The player stand-off which ousted the management team means that Mayo’s footballers will be under even more scrutiny in 2016. It’s a price that Seamus O’Shea and his colleagues are willing to accept
Early Wednesday morning in The Ballsbridge Hotel, and Seamus O’Shea cuts an imposing figure amid the hustle and bustle of the foyer. The son of a Killorglin man who a long time ago proudly dressed his offspring in green and gold, there would have been a time when it meant something to him that the same hotel was part of the venue for Kerry’s post All-Ireland final banquets in 2014 and ’15. But not now. Obviously.
He won’t make Mayo’s trip to Cork on Sunday — a series of soft tissue injuries which have curtailed his training the last two summers means he’s a GRTP (gradual return to play). Given the week he’s had, the extended break has been welcome. His work as an assistant underwriter with IronShore brought him to a conference in London for a couple of days and he only returned to Dublin on Tuesday night.
He finds himself having meandered his car through the notorious south city traffic to park close to his offices in the capital’s embassy belt from the leafy suburb of Rathfarnham, where he currently lives. Dublin manager Jim Gavin’s abode is in the vicinity. It’s far — almost 240 kilometres, to be precise — from where O’Shea was reared in Breaffy but the capital’s been good to him.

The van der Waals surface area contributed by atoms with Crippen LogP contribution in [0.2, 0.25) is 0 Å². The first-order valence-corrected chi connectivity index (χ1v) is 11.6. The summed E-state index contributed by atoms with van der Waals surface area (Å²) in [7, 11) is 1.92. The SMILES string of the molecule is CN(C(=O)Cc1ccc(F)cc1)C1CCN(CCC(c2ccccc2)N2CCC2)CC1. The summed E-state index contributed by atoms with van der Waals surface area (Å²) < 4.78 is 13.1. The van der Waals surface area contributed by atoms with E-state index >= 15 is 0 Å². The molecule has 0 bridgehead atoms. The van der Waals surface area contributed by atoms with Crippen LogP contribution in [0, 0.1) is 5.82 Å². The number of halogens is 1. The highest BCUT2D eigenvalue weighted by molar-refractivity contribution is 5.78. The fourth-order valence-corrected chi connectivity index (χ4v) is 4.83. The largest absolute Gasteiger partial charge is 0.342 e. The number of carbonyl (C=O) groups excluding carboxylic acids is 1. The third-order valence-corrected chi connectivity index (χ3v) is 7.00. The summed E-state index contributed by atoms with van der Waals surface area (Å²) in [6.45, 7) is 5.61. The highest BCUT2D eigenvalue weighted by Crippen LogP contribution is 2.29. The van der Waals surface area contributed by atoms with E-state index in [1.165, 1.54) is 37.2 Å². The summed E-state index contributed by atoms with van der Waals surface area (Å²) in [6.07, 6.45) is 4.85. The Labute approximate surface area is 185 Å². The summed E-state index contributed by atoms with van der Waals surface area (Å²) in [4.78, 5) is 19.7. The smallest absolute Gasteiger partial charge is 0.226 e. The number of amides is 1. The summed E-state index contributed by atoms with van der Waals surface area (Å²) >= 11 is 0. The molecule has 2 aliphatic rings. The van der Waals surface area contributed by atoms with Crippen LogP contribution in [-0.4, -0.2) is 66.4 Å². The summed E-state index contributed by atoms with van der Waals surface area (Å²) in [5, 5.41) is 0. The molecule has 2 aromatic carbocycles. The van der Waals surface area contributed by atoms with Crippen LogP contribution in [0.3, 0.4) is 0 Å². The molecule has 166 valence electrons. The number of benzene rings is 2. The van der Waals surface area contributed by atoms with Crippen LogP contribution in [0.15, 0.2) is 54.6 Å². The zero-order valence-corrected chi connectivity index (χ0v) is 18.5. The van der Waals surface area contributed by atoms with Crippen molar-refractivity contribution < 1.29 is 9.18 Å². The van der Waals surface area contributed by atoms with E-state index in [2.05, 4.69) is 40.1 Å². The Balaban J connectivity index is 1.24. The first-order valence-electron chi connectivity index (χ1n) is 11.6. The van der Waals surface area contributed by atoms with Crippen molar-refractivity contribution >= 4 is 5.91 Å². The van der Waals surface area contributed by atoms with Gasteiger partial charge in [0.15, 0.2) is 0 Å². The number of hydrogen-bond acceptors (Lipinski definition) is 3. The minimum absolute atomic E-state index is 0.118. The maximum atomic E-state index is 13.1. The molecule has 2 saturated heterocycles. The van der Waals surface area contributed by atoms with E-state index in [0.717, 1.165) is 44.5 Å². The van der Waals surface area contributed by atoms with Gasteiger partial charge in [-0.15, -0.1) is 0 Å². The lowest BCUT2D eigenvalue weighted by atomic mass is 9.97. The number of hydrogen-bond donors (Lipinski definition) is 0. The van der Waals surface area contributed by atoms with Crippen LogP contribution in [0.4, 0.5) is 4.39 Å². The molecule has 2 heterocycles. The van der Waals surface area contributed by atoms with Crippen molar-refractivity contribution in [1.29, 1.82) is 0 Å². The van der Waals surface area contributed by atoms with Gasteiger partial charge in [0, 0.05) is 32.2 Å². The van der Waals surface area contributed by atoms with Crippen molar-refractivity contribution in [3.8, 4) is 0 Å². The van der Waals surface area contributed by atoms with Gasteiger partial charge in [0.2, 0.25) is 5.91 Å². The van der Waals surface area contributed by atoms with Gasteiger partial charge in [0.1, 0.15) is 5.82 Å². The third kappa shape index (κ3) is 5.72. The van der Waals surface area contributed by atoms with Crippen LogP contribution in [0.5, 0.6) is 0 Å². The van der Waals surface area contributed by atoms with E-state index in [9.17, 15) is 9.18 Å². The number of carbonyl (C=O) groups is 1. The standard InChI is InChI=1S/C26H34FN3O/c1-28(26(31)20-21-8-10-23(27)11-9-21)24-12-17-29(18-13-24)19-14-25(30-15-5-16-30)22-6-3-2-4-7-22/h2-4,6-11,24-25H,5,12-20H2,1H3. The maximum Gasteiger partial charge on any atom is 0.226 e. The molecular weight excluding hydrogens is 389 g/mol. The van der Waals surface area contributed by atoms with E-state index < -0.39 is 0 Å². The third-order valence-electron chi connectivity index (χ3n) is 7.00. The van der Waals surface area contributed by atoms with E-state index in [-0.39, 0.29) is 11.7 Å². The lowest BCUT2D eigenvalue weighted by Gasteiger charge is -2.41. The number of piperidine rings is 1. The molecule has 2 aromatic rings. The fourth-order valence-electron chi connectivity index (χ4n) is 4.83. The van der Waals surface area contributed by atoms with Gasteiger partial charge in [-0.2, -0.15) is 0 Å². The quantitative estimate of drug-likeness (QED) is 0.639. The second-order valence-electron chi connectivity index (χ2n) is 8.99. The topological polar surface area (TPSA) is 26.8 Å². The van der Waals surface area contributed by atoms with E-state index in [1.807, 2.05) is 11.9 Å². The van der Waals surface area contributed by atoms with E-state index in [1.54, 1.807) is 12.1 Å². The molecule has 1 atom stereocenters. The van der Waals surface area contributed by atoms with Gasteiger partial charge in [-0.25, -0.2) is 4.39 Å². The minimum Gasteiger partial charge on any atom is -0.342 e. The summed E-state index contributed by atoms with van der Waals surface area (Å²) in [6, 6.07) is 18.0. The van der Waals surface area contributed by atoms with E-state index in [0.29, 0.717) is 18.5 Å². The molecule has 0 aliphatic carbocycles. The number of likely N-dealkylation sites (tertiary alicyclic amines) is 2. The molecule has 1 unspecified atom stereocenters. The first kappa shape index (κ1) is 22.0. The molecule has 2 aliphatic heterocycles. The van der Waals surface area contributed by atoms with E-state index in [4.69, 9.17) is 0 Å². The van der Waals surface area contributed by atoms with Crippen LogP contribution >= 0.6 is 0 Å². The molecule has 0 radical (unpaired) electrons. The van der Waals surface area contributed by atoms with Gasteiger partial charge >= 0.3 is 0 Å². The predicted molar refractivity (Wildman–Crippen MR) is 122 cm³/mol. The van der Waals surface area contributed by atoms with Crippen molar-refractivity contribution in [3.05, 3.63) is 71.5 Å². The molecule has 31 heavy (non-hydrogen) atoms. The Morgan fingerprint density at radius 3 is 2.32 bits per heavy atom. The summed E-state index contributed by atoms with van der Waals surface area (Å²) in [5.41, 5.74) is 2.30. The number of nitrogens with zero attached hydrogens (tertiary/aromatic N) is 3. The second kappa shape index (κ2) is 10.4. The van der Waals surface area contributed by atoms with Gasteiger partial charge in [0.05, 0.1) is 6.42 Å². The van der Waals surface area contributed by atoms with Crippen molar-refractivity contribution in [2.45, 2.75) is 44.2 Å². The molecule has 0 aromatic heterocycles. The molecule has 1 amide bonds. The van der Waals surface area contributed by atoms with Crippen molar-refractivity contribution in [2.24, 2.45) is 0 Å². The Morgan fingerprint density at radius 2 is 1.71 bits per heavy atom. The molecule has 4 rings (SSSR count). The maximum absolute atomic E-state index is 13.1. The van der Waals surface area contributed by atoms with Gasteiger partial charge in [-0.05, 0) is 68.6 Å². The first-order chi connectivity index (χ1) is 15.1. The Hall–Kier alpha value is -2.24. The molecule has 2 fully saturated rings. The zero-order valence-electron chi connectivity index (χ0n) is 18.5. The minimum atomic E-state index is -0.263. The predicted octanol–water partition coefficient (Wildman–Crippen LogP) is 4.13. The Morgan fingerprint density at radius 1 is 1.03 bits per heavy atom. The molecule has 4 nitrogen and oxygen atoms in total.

“Nobody ever stops me to talk about football; it’s great,” he smiles. “At home around Castlebar, you could be stopped three or four times to chat about it. In a way, it’s handy, like the last few summers going into quarter-finals and semi-finals and you’re in a world of your own.
I work in finance and the main industry is in Dublin. I’m 28 now so I’m not too sure whether I’ll move home or settle down here. For however long left I have playing football, I don’t think I will have to move home for the sake of it at the expense of my career.” There is convenience for O’Shea in that Mayo’s Dublin training base in Clann na nGael Fontenoys is a five-minute drive from work (former full-back Dermot Flanagan and current Dublin selector Declan Darcy are club members).
It’s there that selector and coach Tony McEntee will put them to work each Tuesday until May when they will jump into a mini-bus and head to Castlebar to link up with the rest of the panel. Fridays remain the same for O’Shea and the Dublin cohort throughout the season: each make their own way to Castlebar for training before more of the same or a game at the weekends.